Lone Tree mayor leads state transit effort

Group urges sales tax to fill transportation funding gap

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Buffeted by growth and time, Colorado’s highway infrastructure rapidly is wearing down. The estimated cost to fix it is $772 million short of the Colorado Department of Transportation’s annual budget.

That gap means Coloradans may be asked to vote on a sales tax in November 2014. The 0.7 percent tax, which would generate seven cents on each $10 spent, would be designated solely for transportation improvements.

Already chairman of the Metro Mayors Caucus, Lone Tree mayor Jim Gunning has emerged as a key figure in the effort.

The caucus is part of MPACT 64, which Gunning also chairs. The transportation-focused collaboration of four agencies — the Metro Mayors Caucus, Action 22, Club 20 and Progressive 15 — represents all 64 Colorado counties.

That statewide representation is important, Gunning said, because the transportation issues are not limited to a specific region. Likewise, the solution can’t be found or implemented regionally.

“It’s a system,” Gunning said. “We all need the transportation system to work cohesively.”

In 18 months of broad-based conversation, study and polling on potential solutions, Gunning said a sales tax emerged as the funding source most likely to gain voter approval. Another poll planned in December will determine whether the idea makes it to the 2014 ballot.

Polls already conducted on other potential solutions were not promising. While more than 60 percent of those surveyed agreed transit deficits are a serious issue, most rejected the idea of increasing the fuel tax. Not only is the idea unpopular, Gunning said, but increasingly fuel-efficient and electric cars mean it’s a fast-fading source of reliable revenue.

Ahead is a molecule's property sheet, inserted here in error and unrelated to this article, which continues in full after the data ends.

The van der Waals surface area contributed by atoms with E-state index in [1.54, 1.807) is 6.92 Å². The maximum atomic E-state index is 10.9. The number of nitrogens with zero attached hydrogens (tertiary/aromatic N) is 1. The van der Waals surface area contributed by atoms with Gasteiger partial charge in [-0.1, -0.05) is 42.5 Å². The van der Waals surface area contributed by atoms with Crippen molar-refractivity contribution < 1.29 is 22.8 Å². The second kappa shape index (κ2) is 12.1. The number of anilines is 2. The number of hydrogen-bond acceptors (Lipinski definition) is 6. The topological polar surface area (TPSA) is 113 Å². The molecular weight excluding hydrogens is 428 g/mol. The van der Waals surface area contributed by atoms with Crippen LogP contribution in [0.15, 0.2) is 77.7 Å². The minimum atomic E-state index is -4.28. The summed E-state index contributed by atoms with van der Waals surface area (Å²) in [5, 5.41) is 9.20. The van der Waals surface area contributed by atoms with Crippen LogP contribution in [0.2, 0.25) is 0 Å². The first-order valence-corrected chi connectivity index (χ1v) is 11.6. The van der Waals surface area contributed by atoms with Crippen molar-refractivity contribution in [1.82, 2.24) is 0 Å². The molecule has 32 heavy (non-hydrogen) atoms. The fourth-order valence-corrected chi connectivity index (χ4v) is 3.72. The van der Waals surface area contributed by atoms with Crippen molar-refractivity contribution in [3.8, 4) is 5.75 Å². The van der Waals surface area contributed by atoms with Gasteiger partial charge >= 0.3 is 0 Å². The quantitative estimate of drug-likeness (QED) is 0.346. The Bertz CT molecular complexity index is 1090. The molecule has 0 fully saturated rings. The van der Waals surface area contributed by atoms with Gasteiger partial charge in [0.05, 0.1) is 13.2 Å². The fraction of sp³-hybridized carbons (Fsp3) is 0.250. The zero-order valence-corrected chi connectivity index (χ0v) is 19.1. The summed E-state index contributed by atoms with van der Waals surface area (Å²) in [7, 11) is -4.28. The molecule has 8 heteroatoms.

Colorado today relies on fuel taxes and license fees for construction and maintenance of its transportation infrastructure. The fuel tax hasn’t increased since 1991, when it represented about 20 percent of the cost of a gallon of gas. Today, as the cost of gas has increased, the tax represents just 6 percent of the per-gallon cost.

Meanwhile, both the state’s population and the annual amount vehicles travel have jumped more than 50 percent.

The sales tax also is not a long-term solution, and would likely sunset in 15 years.

“This is a bridge to how we fund transportation in the future,” Gunning said.

If the tax passes, the current proposal calls for dedicating two-thirds of the money to road improvements, and the remaining one-third to transit — including light rail.

Locally, it likely would help fund the expansion of C-470 and accelerate construction of the southeast light rail extension from Lincoln Avenue to RidgeGate Parkway.

Gunning said the recent failure of Amendment 66 — a proposed income tax designed to fund education improvements — doesn’t mean voters will also reject a sales tax proposed on the more personal and universal problems tied to transportation.

“I believe they’ll take this as a brand new issue,” he said.

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